Page as Art, Text as Object: Anatoly Kaplan and Jewish Book History
In theory, official ideology required that Yiddish books produced under the Soviet regime be stripped of Jewish distinctiveness; in practice, a specifically Jewish design-sensibility pervades Anatoly Kaplan’s illustrations of Yiddish literature. Visualizing the classics of Sholem Aleichem and others, Kaplan inscribed his lithographs not only with the texts of Yiddish literature and song, but just as crucially with the visual, calligraphic and decorative conventions of pre-modern Jewish books: from the symbolic animal motifs of medieval Hebrew marginalia to the ornate woodblock title-pages of the dawn of Yiddish print. In so doing, Kaplan re-imbues the Soviet Yiddish book with the ritual charisma of its pre-modern predecessors. The present lecture will tour Kaplan’s aesthetic evocation to a millenium of Jewish book arts.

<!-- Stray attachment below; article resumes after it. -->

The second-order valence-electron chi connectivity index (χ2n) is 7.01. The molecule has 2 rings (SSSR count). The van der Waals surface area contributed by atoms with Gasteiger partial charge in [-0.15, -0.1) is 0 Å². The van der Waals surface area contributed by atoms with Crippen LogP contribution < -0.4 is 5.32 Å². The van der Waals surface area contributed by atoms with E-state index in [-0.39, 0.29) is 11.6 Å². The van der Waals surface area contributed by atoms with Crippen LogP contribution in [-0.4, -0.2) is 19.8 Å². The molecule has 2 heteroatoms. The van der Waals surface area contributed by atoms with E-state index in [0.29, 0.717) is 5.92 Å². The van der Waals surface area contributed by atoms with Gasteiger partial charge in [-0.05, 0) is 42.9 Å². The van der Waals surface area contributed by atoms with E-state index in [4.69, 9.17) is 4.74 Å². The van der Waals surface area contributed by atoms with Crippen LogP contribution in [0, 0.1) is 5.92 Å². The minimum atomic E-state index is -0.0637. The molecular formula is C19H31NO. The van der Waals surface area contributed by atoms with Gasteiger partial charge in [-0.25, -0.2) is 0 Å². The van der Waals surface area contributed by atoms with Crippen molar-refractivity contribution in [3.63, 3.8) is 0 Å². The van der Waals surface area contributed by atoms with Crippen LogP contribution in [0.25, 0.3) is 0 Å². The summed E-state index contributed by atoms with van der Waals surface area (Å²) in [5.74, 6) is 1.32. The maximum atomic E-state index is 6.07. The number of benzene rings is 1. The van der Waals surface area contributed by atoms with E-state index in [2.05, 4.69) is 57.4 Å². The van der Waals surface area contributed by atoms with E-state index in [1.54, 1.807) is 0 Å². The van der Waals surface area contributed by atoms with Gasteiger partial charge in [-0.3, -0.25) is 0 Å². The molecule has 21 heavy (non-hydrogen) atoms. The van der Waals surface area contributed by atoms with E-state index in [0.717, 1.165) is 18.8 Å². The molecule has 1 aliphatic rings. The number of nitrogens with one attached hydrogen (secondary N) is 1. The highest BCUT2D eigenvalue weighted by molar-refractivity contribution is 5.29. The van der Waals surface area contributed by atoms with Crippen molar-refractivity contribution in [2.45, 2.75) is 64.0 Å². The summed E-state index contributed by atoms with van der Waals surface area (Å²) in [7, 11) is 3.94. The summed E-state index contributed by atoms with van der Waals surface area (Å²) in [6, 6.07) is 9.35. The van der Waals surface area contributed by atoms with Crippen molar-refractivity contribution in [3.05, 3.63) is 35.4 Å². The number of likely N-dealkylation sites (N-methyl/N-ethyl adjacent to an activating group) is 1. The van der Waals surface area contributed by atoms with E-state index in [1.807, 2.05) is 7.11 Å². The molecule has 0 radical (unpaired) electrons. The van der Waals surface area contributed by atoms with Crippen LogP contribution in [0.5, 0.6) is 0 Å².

Rachel Wamsley is an independent scholar based in Jerusalem. She received her doctorate from the University of California, Berkeley, in 2015 where she specialized in literary adaptations of the Hebrew Bible in early modern Yiddish. Her current work fuses poetics and the study of the material text in the exploration of literary creativity in early modern Ashkenaz. She has held postdoctoral fellowships at the Hebrew University of Jerusalem and Harvard University and has served as Sassoon Visiting Fellow at the Bodleian Library’s Centre for the Study of the Book. She is also a Senior Fellow in the Society for Critical Bibliography at the Rare Book School at the University of Virginia. Her essays have appeared in Lias, Journal of Early Modern Intellectual Culture and its Sources and Studies in American Jewish Literature, as well as the edited volumes The Worlds of Old Yiddish Literature and Printing and Misprinting.